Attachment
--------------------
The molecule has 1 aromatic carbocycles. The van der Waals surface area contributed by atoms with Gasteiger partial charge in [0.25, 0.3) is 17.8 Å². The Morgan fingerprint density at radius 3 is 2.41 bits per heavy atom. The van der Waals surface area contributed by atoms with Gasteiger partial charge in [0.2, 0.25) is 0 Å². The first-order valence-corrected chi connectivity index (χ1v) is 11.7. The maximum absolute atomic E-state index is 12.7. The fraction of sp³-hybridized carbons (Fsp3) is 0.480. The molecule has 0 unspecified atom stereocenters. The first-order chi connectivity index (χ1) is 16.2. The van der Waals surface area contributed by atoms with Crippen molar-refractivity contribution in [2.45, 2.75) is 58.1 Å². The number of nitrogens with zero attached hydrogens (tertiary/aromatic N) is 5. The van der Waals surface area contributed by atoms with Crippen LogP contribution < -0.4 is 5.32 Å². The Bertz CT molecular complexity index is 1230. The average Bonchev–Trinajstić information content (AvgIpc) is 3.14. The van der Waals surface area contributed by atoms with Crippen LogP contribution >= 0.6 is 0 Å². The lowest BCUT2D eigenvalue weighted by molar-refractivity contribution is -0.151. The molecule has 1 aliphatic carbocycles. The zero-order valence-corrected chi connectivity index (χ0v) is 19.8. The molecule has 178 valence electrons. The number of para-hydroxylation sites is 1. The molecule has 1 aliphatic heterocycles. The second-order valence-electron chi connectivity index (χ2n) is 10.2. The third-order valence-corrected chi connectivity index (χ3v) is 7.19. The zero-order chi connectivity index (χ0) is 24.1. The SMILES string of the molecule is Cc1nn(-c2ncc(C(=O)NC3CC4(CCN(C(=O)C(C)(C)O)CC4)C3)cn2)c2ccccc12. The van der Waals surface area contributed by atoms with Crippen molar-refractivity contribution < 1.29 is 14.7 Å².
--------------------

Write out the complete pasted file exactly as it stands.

The molecule has 1 aromatic carbocycles. The van der Waals surface area contributed by atoms with Gasteiger partial charge in [0.25, 0.3) is 17.8 Å². The Morgan fingerprint density at radius 3 is 2.41 bits per heavy atom. The van der Waals surface area contributed by atoms with Gasteiger partial charge in [0.2, 0.25) is 0 Å². The first-order valence-corrected chi connectivity index (χ1v) is 11.7. The maximum absolute atomic E-state index is 12.7. The fraction of sp³-hybridized carbons (Fsp3) is 0.480. The molecule has 0 unspecified atom stereocenters. The first-order chi connectivity index (χ1) is 16.2. The van der Waals surface area contributed by atoms with Crippen molar-refractivity contribution in [2.45, 2.75) is 58.1 Å². The number of nitrogens with zero attached hydrogens (tertiary/aromatic N) is 5. The van der Waals surface area contributed by atoms with Crippen LogP contribution < -0.4 is 5.32 Å². The Bertz CT molecular complexity index is 1230. The average Bonchev–Trinajstić information content (AvgIpc) is 3.14. The van der Waals surface area contributed by atoms with Crippen LogP contribution >= 0.6 is 0 Å². The lowest BCUT2D eigenvalue weighted by molar-refractivity contribution is -0.151. The molecule has 1 aliphatic carbocycles. The zero-order valence-corrected chi connectivity index (χ0v) is 19.8. The molecule has 178 valence electrons. The number of para-hydroxylation sites is 1. The molecule has 1 aliphatic heterocycles. The second-order valence-electron chi connectivity index (χ2n) is 10.2. The third-order valence-corrected chi connectivity index (χ3v) is 7.19. The zero-order chi connectivity index (χ0) is 24.1. The SMILES string of the molecule is Cc1nn(-c2ncc(C(=O)NC3CC4(CCN(C(=O)C(C)(C)O)CC4)C3)cn2)c2ccccc12. The van der Waals surface area contributed by atoms with Crippen molar-refractivity contribution < 1.29 is 14.7 Å².